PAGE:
Roberts had similar aspirations for the event. “What I hope first and foremost is that they’ll recognize that a motor vehicle is a machine that very easily can take the lives of others, unless you take it extremely seriously,” he said. “Second of all, that distracted driving and speed are contributing factors to injuries not only to themselves, but to others.”

It was for that reason that in addition to allowing teens the chance to ride along through a safe driving course in a police vehicle, the event reversed roles, having teens drive their own vehicles while a deputy rode along in the passenger seat.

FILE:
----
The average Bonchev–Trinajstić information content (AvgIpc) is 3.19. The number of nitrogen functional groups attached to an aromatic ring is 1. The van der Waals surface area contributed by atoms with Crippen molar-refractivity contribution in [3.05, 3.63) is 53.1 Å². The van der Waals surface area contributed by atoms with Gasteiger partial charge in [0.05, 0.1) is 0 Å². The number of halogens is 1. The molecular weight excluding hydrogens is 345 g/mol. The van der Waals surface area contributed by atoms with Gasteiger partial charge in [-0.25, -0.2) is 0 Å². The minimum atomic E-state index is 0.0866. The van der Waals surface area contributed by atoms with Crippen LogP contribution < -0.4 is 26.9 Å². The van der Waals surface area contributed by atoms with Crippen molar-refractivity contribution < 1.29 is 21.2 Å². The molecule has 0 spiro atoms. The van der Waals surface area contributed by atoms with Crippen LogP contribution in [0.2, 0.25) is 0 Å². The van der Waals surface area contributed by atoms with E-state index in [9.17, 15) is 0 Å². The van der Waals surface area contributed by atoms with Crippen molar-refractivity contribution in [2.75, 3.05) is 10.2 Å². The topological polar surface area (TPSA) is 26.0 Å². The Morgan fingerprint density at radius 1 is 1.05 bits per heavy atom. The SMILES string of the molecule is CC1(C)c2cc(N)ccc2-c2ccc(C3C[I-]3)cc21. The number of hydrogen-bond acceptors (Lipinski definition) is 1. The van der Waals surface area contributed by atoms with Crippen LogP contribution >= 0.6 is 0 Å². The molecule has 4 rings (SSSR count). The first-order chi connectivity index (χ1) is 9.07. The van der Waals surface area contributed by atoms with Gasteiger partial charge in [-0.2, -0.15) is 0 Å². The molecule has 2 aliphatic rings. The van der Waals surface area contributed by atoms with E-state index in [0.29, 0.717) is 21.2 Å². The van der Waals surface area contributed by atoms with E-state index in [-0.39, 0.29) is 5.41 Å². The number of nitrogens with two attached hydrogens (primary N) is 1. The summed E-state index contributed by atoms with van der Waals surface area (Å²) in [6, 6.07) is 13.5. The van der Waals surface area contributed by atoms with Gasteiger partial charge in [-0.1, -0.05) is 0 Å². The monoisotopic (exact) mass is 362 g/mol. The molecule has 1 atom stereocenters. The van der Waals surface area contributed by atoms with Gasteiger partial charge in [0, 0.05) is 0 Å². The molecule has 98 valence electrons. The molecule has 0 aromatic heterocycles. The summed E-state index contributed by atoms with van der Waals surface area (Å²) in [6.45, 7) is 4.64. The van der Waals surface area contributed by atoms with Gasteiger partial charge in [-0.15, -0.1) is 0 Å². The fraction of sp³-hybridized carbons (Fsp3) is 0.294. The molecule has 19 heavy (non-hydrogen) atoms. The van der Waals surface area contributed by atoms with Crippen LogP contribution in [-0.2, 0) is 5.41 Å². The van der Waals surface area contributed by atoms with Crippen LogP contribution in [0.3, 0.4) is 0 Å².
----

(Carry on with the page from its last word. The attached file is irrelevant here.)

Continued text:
The course involved exercises in weaving between cones, reversing around them and coming to a sudden stop. Participants would first go through the course with guidance from the deputy, before trying to navigate the same challenges while the deputy attempted to be as distracting as possible — screaming, playing loud music and attempting to take cell phone selfies.

“It’s absolutely awesome,” said Aaron Jesse, a junior at Clackamas Letter Academy, of the driving course. Jesse said he was interested in coming to the event because he was in a car accident a month ago, but also because he lost two close friends to two separate car accidents last year.

Jesse said that in addition to learning the difficulty of driving backward in his family’s Ford, he learned that “Driving requires all of your attention. If you even take the smallest increment of time, just looking at a cool car or a person on the sidewalk doing something cool, you can end up in a life-threatening situation.